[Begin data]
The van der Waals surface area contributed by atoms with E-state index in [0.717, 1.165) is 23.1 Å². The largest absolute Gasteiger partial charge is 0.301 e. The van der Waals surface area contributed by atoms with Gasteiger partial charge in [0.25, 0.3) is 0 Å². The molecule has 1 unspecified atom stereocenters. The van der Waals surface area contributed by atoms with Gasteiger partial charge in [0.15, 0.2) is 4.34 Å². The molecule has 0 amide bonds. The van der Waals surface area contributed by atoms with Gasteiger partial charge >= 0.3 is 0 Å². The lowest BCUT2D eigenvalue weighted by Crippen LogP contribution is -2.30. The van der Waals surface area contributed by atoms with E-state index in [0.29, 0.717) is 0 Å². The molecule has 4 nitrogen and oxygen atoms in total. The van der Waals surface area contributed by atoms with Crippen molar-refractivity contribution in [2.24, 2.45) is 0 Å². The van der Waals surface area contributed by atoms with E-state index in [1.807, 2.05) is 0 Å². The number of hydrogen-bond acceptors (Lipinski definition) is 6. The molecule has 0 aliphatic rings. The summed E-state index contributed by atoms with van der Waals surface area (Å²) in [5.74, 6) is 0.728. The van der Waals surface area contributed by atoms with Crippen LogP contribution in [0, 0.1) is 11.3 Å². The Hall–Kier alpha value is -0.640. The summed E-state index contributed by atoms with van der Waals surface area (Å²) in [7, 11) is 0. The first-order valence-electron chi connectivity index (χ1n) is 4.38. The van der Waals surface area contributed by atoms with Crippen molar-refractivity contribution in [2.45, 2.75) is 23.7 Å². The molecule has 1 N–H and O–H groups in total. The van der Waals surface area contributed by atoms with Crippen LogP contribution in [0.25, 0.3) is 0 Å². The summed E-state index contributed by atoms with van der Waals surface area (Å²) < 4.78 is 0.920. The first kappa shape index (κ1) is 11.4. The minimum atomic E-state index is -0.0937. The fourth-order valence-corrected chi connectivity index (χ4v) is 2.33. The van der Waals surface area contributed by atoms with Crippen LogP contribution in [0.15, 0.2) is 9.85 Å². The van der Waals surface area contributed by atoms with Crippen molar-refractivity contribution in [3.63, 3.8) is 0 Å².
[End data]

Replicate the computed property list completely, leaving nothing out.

The van der Waals surface area contributed by atoms with E-state index in [0.717, 1.165) is 23.1 Å². The largest absolute Gasteiger partial charge is 0.301 e. The van der Waals surface area contributed by atoms with Gasteiger partial charge in [0.25, 0.3) is 0 Å². The molecule has 1 unspecified atom stereocenters. The van der Waals surface area contributed by atoms with Gasteiger partial charge in [0.15, 0.2) is 4.34 Å². The molecule has 0 amide bonds. The van der Waals surface area contributed by atoms with Gasteiger partial charge >= 0.3 is 0 Å². The lowest BCUT2D eigenvalue weighted by Crippen LogP contribution is -2.30. The van der Waals surface area contributed by atoms with E-state index in [0.29, 0.717) is 0 Å². The molecule has 4 nitrogen and oxygen atoms in total. The van der Waals surface area contributed by atoms with Crippen molar-refractivity contribution in [2.24, 2.45) is 0 Å². The van der Waals surface area contributed by atoms with E-state index in [1.807, 2.05) is 0 Å². The number of hydrogen-bond acceptors (Lipinski definition) is 6. The molecule has 0 aliphatic rings. The summed E-state index contributed by atoms with van der Waals surface area (Å²) in [5.74, 6) is 0.728. The van der Waals surface area contributed by atoms with Crippen LogP contribution in [0, 0.1) is 11.3 Å². The Hall–Kier alpha value is -0.640. The summed E-state index contributed by atoms with van der Waals surface area (Å²) in [7, 11) is 0. The first-order valence-electron chi connectivity index (χ1n) is 4.38. The van der Waals surface area contributed by atoms with Crippen molar-refractivity contribution in [2.45, 2.75) is 23.7 Å². The molecule has 1 N–H and O–H groups in total. The van der Waals surface area contributed by atoms with Crippen LogP contribution in [0.25, 0.3) is 0 Å². The summed E-state index contributed by atoms with van der Waals surface area (Å²) < 4.78 is 0.920. The first kappa shape index (κ1) is 11.4. The minimum atomic E-state index is -0.0937. The fourth-order valence-corrected chi connectivity index (χ4v) is 2.33. The van der Waals surface area contributed by atoms with Crippen LogP contribution in [0.15, 0.2) is 9.85 Å². The van der Waals surface area contributed by atoms with Crippen molar-refractivity contribution in [3.63, 3.8) is 0 Å².